Chevron stayed clinical despite the wind and repeated their tour 1 quarter final victory over the u23s on Sunday, this time for a place in the final to play Clapham. However Chevron’s high retention performances would not continue into the last game of the weekend. Clapham brought a smart game that capitalised early and played through the Chevron zone in both directions. Down early, Chevron were unable to recover and didn’t manage to adapt their more conservative playing style to the worsening conditions as well as their London rivals, who emerged comfortable winners.


Fire veteran Lewis Glover does just enough to beat David Ray (Leeds).
Photo Courtesy of Graham Bailey.

Movement from the second 8 was to create arguably the most dramatic storylines of this tour however, as a Devon squad bolstered by returning players (including Chevron D-line star Ben Hall) completed a dramatic victory over Fire 1 on Sunday morning in the crossover for top 8. Players arriving early at the food and physio tents were treated to a sudden death comeback victory for Devon featuring a completed world’s greatest and the most emphatic of celebrations as Fire’s weekend took a further turn for the worse.


Manchester converted their qualification, avoiding the relegation fate shared by BAF, Cambridge and Glasgow. The highest climber from the second 8 was Fire 2, who after beating KaPow found themselves in the top 8, eventually finishing one place above their first team. 
Fire 1 have long been a firm top 4 team, and have been no stranger to finals at Tour, Nationals and even European championships in the last 5 years. Dropping out of the top 8 is the first significant movement of one the top 3 teams of recent A-tour history – tSG spoke to captain Alex Cragg to gain some insight into the weekend’s events…


Quite a few of the results at tour 2 were obviously disappointing for you and your team. What do you think happened to cause the upsets?
We’d had a slightly lower finish than we’d hoped for at Tour 1, even given the international teams, but we knew we had the ability to play at the top; taking a strong Bad Skid to sudden death proved that.
Unfortunately, that confidence backfired and we presumed our games were foregone conclusions. We failed to take the Chevron game as enough of a sign that wasn’t going to be the case. People wanted to beat us more than we wanted to beat them; our heads weren’t in the right place and we lacked focus causing too many individual errors, which crippled any tactical adjustments.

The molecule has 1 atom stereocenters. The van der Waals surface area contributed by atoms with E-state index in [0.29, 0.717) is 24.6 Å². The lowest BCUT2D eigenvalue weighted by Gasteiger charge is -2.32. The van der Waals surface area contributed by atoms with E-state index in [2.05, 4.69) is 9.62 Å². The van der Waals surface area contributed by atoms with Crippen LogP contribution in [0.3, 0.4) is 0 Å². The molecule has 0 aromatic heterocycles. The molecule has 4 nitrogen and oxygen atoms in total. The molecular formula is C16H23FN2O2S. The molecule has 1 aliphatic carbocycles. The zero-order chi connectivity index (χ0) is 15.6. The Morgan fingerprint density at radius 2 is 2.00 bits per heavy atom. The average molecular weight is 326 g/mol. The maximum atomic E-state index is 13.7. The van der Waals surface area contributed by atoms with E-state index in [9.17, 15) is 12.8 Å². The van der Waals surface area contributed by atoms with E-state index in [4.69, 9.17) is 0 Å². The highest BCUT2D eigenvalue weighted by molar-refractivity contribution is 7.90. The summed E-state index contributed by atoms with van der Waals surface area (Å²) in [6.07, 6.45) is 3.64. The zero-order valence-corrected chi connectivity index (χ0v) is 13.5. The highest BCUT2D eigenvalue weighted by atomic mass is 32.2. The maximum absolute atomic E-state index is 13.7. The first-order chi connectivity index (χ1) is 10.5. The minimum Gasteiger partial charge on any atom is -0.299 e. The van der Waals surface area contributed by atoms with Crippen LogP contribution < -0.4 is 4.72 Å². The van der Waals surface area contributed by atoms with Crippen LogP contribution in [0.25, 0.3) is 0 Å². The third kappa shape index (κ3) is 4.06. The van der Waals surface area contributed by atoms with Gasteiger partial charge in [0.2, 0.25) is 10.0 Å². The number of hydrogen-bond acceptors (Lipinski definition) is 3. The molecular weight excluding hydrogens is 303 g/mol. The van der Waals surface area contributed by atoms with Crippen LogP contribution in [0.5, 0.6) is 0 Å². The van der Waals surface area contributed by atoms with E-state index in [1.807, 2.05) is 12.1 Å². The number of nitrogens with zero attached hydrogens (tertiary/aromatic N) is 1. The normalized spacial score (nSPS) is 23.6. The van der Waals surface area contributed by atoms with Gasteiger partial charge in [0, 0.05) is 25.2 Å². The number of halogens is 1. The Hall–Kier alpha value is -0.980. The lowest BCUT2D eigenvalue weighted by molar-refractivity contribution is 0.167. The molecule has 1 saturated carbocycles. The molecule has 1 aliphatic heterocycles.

Another problem was that we tried to play Ultimate… Some people might scoff at that, but we undervalued territory in those conditions. We know how to play through a zone, but it was only half way through the Devon game, 6 points down, that we started to play to our real strengths.
What actions did you take to turn around the team’s mentality after these losses?
We made sure that our pre-game preparation consisted of much more throwing, getting people’s self belief back. We needed to salvage something from the weekend, and putting the prospect of losing all our games into context helped bring back some desire to win.
We’d probably placed too much focus on the bigger picture of World’s qualification, so we brought things back to focus on one game at a time.


Unexpected losses are undeniably difficult to take, but they can give an opportunity to learn about your team – what lessons did you take from tour 2?
The main thing I think we learnt is that we probably haven’t been exploiting our individual strengths enough, instead focussing on a team ethos that has seen some people’s roles mutate.
Every single player was hugely disappointed with the weeked, and I think everyone’s taking a bit more personal responsibility since then. We all know we can do better. We’ll be a very different team at Tour 3 and Nationals.
The second team’s squad has been strong at all showings this year and performed very well to qualify for the top 8 in Nottingham – will this see much change in players between the teams for Tour 3?
Fire 2 have been brilliant this year. A lot of people wrote them off after last year, but they’ve proven that to have been a blip in a very strong history for a second team. They’re definitely on track for their season goal of taking one of the 6 Euro’s spots.
One of our ideas for the year was to allow each team to have its own identity, which has included playing and drilling in those teams at training sessions. This builds up the relationships players need to do well.
However, there has been a small amount of movement, with 2 players coming up from Fire 2. We’ve also moved a couple of Fire 1 players into the seconds to give them more experience playing against top 4 competition (with Fire 1 being locked out).
Outside of players will there be any significant shift in Fire’s approach to Tour 3 and the rest of the season?
Absolutely. After quite a few roster changes from last year, it’s taken some time for everyone to find their role and for us to play in the best way to exploit our strengths. I think our experience at Tour 2 has brought us together more, and our passion and desire to win has only grown. We’ve also restructured how we call lines, which has lead to much better performances in training.
What are your team goals for Nationals and Europeans?